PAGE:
Florida Power & Light Co. customers who have refused to allow their old meter to be changed out to a smart meter should pay extra fees slightly lower than what FPL is seeking, regulatory staff is recommending.
The Florida Public Service Commission is scheduled Tuesday to hear Juno Beach-based FPL’s request for permission to bill customers who opt out of the now-standard smart meters a $105 enrollment fee and a $16 a month service charge.
The meeting which starts at 9:15 can be viewed live online at floridapsc.com. Click on “Watch live broadcast.”
The PSC staff is recommending that FPL reduce the proposed enrollment fee to $95 and the monthly charge to $13. The staff said the reductions could be made by extending the recovery period for the up-front system and communication costs from three years to five, by reducing the number of customer care employees from four to one after two years, and eliminating a lead meter reading position in two years.
FPL completed the $800 million installation of 4.5 million smart meters for residential and small business customers in its 35-county territory in April 2013. Roughly 36,000 customers have either refused to allow the company access to install a smart meter, or asked to be on a postponement list.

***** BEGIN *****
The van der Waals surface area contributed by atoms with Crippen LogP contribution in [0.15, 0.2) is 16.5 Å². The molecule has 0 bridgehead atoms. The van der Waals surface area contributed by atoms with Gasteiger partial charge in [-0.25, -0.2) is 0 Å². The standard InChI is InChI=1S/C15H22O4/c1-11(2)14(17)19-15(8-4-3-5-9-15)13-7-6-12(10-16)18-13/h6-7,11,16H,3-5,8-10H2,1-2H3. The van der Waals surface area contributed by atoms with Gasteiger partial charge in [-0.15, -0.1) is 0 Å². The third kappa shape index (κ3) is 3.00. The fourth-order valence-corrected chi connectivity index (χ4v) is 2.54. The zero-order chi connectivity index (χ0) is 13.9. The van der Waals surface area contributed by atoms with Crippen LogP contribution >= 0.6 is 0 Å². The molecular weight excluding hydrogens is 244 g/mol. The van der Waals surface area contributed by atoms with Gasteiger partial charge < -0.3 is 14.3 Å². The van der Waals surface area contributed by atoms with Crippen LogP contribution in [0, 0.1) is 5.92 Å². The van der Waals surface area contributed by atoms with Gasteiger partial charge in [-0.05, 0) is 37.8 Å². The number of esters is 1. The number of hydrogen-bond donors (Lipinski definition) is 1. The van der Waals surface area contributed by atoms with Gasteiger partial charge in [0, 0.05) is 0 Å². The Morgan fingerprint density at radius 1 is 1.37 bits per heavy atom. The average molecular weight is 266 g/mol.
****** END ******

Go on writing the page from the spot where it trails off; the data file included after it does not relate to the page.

Smart meters are equipped with a two-way radio transmitter that transmit information about usage to an access point allowing meters to be read remotely. Customers can view their energy consumption online by the month, day or hour.
While utilities tout the benefits of smart meters, some customers have voiced concerns about privacy, cyber security and safety and possible adverse health effects associated with the radio waves the wireless meters emit.
Diane Goldberg of Port St. Lucie is one of 35 customers who have written the PSC asking that FPL not be allowed to charge extra fees to those who do not want a smart meter. Thursday she said that no studies have been done on the effects of non-thermal radiation, such as that emitted by smart meters, over long periods of time.
“It is not ethical to ask customers who wish to opt-out of the smart meter grid to pay to safeguard their health,” Goldberg said.
In 2011 the World Health Organization’s International Agency for Research on Cancer classified radio frequency electromagnetic fields such as those emitted by cellular phones, microwaves and smart meters as possibly carcinogenic to humans.
The PSC has said its authority does not extend to health issues related to meters. Smart meters are certified for compliance with radio frequency emission standards by the Federal Communications Commission, and the FCC has deemed that meters in compliance with the standards do not have adverse health impacts.
Goldberg also said she should receive a credit for not being part of the smart meter program, and that credit should be put toward the cost of reading her meter.